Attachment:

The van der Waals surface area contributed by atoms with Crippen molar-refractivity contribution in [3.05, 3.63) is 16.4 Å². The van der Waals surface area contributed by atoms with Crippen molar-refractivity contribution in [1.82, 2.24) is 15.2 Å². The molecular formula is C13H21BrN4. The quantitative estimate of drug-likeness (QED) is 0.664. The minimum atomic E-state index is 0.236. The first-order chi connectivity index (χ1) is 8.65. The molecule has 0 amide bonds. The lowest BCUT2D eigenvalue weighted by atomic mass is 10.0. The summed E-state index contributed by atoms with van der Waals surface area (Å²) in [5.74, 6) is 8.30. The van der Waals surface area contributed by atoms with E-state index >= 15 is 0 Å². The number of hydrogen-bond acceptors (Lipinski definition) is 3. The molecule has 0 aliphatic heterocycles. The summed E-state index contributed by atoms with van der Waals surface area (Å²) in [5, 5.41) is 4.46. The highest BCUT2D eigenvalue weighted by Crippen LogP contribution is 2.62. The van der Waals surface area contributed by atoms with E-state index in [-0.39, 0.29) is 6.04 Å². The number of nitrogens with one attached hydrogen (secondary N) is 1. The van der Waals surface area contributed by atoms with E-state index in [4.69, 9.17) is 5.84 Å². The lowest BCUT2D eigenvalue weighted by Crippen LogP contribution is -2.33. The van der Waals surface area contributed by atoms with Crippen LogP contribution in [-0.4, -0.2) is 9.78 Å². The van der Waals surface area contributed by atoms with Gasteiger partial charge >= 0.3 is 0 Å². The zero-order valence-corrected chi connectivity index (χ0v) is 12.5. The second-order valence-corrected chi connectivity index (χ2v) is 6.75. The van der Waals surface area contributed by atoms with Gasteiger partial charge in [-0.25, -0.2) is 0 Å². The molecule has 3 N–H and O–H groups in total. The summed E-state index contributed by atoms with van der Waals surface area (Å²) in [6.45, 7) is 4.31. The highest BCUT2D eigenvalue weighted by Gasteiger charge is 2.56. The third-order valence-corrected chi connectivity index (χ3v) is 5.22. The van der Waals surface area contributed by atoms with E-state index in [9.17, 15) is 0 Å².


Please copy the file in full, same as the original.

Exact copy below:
The van der Waals surface area contributed by atoms with Crippen molar-refractivity contribution in [3.05, 3.63) is 16.4 Å². The van der Waals surface area contributed by atoms with Crippen molar-refractivity contribution in [1.82, 2.24) is 15.2 Å². The molecular formula is C13H21BrN4. The quantitative estimate of drug-likeness (QED) is 0.664. The minimum atomic E-state index is 0.236. The first-order chi connectivity index (χ1) is 8.65. The molecule has 0 amide bonds. The lowest BCUT2D eigenvalue weighted by atomic mass is 10.0. The summed E-state index contributed by atoms with van der Waals surface area (Å²) in [5.74, 6) is 8.30. The van der Waals surface area contributed by atoms with E-state index >= 15 is 0 Å². The number of hydrogen-bond acceptors (Lipinski definition) is 3. The molecule has 0 aliphatic heterocycles. The summed E-state index contributed by atoms with van der Waals surface area (Å²) in [5, 5.41) is 4.46. The highest BCUT2D eigenvalue weighted by Crippen LogP contribution is 2.62. The van der Waals surface area contributed by atoms with E-state index in [-0.39, 0.29) is 6.04 Å². The number of nitrogens with one attached hydrogen (secondary N) is 1. The van der Waals surface area contributed by atoms with E-state index in [4.69, 9.17) is 5.84 Å². The lowest BCUT2D eigenvalue weighted by Crippen LogP contribution is -2.33. The van der Waals surface area contributed by atoms with Crippen LogP contribution in [-0.4, -0.2) is 9.78 Å². The van der Waals surface area contributed by atoms with Gasteiger partial charge >= 0.3 is 0 Å². The zero-order valence-corrected chi connectivity index (χ0v) is 12.5. The second-order valence-corrected chi connectivity index (χ2v) is 6.75. The van der Waals surface area contributed by atoms with Gasteiger partial charge in [-0.25, -0.2) is 0 Å². The molecule has 3 N–H and O–H groups in total. The summed E-state index contributed by atoms with van der Waals surface area (Å²) in [6.45, 7) is 4.31. The highest BCUT2D eigenvalue weighted by Gasteiger charge is 2.56. The third-order valence-corrected chi connectivity index (χ3v) is 5.22. The van der Waals surface area contributed by atoms with E-state index in [9.17, 15) is 0 Å².